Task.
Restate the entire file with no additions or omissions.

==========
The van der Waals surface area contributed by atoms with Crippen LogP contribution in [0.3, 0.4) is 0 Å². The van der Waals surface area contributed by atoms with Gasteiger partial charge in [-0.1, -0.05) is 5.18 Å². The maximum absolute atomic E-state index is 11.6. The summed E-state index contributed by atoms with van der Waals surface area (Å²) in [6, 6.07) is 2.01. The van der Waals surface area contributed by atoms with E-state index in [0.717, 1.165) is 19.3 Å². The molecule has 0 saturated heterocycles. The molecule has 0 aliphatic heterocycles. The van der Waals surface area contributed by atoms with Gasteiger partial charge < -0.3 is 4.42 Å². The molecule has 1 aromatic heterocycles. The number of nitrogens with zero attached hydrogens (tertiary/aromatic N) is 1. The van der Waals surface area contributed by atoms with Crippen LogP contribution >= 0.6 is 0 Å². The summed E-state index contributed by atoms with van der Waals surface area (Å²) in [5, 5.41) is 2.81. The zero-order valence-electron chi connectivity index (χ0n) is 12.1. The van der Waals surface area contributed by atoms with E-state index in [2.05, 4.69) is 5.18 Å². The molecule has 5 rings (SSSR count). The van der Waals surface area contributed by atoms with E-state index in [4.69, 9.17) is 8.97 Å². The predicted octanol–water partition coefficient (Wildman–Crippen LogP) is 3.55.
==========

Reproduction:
The van der Waals surface area contributed by atoms with Crippen LogP contribution in [0.3, 0.4) is 0 Å². The van der Waals surface area contributed by atoms with Gasteiger partial charge in [-0.1, -0.05) is 5.18 Å². The maximum absolute atomic E-state index is 11.6. The summed E-state index contributed by atoms with van der Waals surface area (Å²) in [6, 6.07) is 2.01. The van der Waals surface area contributed by atoms with E-state index in [0.717, 1.165) is 19.3 Å². The molecule has 0 saturated heterocycles. The molecule has 0 aliphatic heterocycles. The van der Waals surface area contributed by atoms with Gasteiger partial charge < -0.3 is 4.42 Å². The molecule has 1 aromatic heterocycles. The number of nitrogens with zero attached hydrogens (tertiary/aromatic N) is 1. The van der Waals surface area contributed by atoms with Crippen LogP contribution >= 0.6 is 0 Å². The summed E-state index contributed by atoms with van der Waals surface area (Å²) in [5, 5.41) is 2.81. The zero-order valence-electron chi connectivity index (χ0n) is 12.1. The van der Waals surface area contributed by atoms with E-state index in [2.05, 4.69) is 5.18 Å². The molecule has 5 rings (SSSR count). The van der Waals surface area contributed by atoms with E-state index in [4.69, 9.17) is 8.97 Å². The predicted octanol–water partition coefficient (Wildman–Crippen LogP) is 3.55.